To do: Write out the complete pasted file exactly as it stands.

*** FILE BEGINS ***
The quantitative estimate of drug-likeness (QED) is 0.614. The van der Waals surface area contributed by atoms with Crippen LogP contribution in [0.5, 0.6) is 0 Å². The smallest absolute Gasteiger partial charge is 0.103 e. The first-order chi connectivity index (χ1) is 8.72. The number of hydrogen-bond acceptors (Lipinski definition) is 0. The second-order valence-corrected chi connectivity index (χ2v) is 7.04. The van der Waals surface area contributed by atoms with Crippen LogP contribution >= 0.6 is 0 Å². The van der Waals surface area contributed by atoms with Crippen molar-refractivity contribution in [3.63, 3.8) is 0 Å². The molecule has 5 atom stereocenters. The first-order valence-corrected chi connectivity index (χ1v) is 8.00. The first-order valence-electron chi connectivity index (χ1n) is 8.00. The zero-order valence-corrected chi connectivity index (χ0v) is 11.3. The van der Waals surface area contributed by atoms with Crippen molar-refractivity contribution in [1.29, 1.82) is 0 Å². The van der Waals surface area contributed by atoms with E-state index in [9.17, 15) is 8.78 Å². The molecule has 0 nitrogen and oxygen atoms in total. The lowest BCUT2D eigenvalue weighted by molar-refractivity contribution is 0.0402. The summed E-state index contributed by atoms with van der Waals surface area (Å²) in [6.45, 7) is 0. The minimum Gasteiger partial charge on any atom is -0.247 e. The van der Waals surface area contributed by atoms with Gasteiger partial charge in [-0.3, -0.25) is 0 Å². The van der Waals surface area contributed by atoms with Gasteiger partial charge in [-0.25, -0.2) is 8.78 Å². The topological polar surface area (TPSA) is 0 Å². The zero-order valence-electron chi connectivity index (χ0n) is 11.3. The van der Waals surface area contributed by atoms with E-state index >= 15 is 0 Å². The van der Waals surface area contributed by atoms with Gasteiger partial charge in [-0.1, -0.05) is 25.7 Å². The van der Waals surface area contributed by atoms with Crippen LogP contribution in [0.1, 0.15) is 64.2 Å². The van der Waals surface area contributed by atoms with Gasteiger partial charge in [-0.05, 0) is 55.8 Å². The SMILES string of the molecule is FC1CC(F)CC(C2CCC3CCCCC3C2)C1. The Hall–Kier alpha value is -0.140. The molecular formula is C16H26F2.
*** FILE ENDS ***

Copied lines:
The quantitative estimate of drug-likeness (QED) is 0.614. The van der Waals surface area contributed by atoms with Crippen LogP contribution in [0.5, 0.6) is 0 Å². The smallest absolute Gasteiger partial charge is 0.103 e. The first-order chi connectivity index (χ1) is 8.72. The number of hydrogen-bond acceptors (Lipinski definition) is 0. The second-order valence-corrected chi connectivity index (χ2v) is 7.04. The van der Waals surface area contributed by atoms with Crippen LogP contribution >= 0.6 is 0 Å². The van der Waals surface area contributed by atoms with Crippen molar-refractivity contribution in [3.63, 3.8) is 0 Å². The molecule has 5 atom stereocenters. The first-order valence-corrected chi connectivity index (χ1v) is 8.00. The first-order valence-electron chi connectivity index (χ1n) is 8.00. The zero-order valence-corrected chi connectivity index (χ0v) is 11.3. The van der Waals surface area contributed by atoms with Crippen molar-refractivity contribution in [1.29, 1.82) is 0 Å². The van der Waals surface area contributed by atoms with E-state index in [9.17, 15) is 8.78 Å². The molecule has 0 nitrogen and oxygen atoms in total. The lowest BCUT2D eigenvalue weighted by molar-refractivity contribution is 0.0402. The summed E-state index contributed by atoms with van der Waals surface area (Å²) in [6.45, 7) is 0. The minimum Gasteiger partial charge on any atom is -0.247 e. The van der Waals surface area contributed by atoms with Gasteiger partial charge in [-0.3, -0.25) is 0 Å². The van der Waals surface area contributed by atoms with Gasteiger partial charge in [-0.25, -0.2) is 8.78 Å². The topological polar surface area (TPSA) is 0 Å². The zero-order valence-electron chi connectivity index (χ0n) is 11.3. The van der Waals surface area contributed by atoms with E-state index >= 15 is 0 Å². The van der Waals surface area contributed by atoms with Gasteiger partial charge in [-0.1, -0.05) is 25.7 Å². The van der Waals surface area contributed by atoms with Crippen LogP contribution in [0.1, 0.15) is 64.2 Å². The van der Waals surface area contributed by atoms with Gasteiger partial charge in [-0.05, 0) is 55.8 Å². The SMILES string of the molecule is FC1CC(F)CC(C2CCC3CCCCC3C2)C1. The Hall–Kier alpha value is -0.140. The molecular formula is C16H26F2.